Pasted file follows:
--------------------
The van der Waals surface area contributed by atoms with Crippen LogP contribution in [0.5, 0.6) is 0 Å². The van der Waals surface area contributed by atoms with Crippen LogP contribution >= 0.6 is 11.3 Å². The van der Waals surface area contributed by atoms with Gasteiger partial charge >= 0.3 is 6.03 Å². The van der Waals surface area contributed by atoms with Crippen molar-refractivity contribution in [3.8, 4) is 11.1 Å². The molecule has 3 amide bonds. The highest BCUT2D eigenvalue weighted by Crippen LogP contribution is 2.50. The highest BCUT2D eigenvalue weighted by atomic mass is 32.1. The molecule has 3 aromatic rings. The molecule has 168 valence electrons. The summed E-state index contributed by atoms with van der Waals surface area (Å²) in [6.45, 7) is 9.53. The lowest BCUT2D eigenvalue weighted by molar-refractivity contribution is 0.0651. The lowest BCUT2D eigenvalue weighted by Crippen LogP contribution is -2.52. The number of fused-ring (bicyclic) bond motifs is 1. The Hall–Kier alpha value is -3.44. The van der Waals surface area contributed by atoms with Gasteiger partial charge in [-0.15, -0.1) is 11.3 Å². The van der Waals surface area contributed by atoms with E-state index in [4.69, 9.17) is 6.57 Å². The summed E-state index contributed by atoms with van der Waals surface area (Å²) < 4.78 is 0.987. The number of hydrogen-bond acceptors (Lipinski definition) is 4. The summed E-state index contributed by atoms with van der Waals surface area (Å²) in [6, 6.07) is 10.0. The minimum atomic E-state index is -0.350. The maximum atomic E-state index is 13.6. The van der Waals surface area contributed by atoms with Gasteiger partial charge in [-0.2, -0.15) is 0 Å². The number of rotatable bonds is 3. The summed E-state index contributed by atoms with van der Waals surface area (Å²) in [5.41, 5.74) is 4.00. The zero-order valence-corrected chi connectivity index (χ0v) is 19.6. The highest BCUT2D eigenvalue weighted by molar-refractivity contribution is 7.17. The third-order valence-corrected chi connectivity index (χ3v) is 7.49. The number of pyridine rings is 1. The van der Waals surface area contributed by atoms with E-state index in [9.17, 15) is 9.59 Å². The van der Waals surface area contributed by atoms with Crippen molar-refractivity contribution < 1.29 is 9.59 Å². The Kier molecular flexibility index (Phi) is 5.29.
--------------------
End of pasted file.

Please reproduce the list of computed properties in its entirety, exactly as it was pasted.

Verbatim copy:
The van der Waals surface area contributed by atoms with Crippen LogP contribution in [0.5, 0.6) is 0 Å². The van der Waals surface area contributed by atoms with Crippen LogP contribution >= 0.6 is 11.3 Å². The van der Waals surface area contributed by atoms with Gasteiger partial charge >= 0.3 is 6.03 Å². The van der Waals surface area contributed by atoms with Crippen molar-refractivity contribution in [3.8, 4) is 11.1 Å². The molecule has 3 amide bonds. The highest BCUT2D eigenvalue weighted by Crippen LogP contribution is 2.50. The highest BCUT2D eigenvalue weighted by atomic mass is 32.1. The molecule has 3 aromatic rings. The molecule has 168 valence electrons. The summed E-state index contributed by atoms with van der Waals surface area (Å²) in [6.45, 7) is 9.53. The lowest BCUT2D eigenvalue weighted by molar-refractivity contribution is 0.0651. The lowest BCUT2D eigenvalue weighted by Crippen LogP contribution is -2.52. The number of fused-ring (bicyclic) bond motifs is 1. The Hall–Kier alpha value is -3.44. The van der Waals surface area contributed by atoms with Gasteiger partial charge in [-0.15, -0.1) is 11.3 Å². The van der Waals surface area contributed by atoms with E-state index in [4.69, 9.17) is 6.57 Å². The summed E-state index contributed by atoms with van der Waals surface area (Å²) < 4.78 is 0.987. The number of hydrogen-bond acceptors (Lipinski definition) is 4. The summed E-state index contributed by atoms with van der Waals surface area (Å²) in [6, 6.07) is 10.0. The minimum atomic E-state index is -0.350. The maximum atomic E-state index is 13.6. The van der Waals surface area contributed by atoms with Gasteiger partial charge in [-0.2, -0.15) is 0 Å². The number of rotatable bonds is 3. The summed E-state index contributed by atoms with van der Waals surface area (Å²) in [5.41, 5.74) is 4.00. The zero-order valence-corrected chi connectivity index (χ0v) is 19.6. The highest BCUT2D eigenvalue weighted by molar-refractivity contribution is 7.17. The third-order valence-corrected chi connectivity index (χ3v) is 7.49. The number of pyridine rings is 1. The van der Waals surface area contributed by atoms with E-state index in [9.17, 15) is 9.59 Å². The van der Waals surface area contributed by atoms with Crippen molar-refractivity contribution < 1.29 is 9.59 Å². The Kier molecular flexibility index (Phi) is 5.29.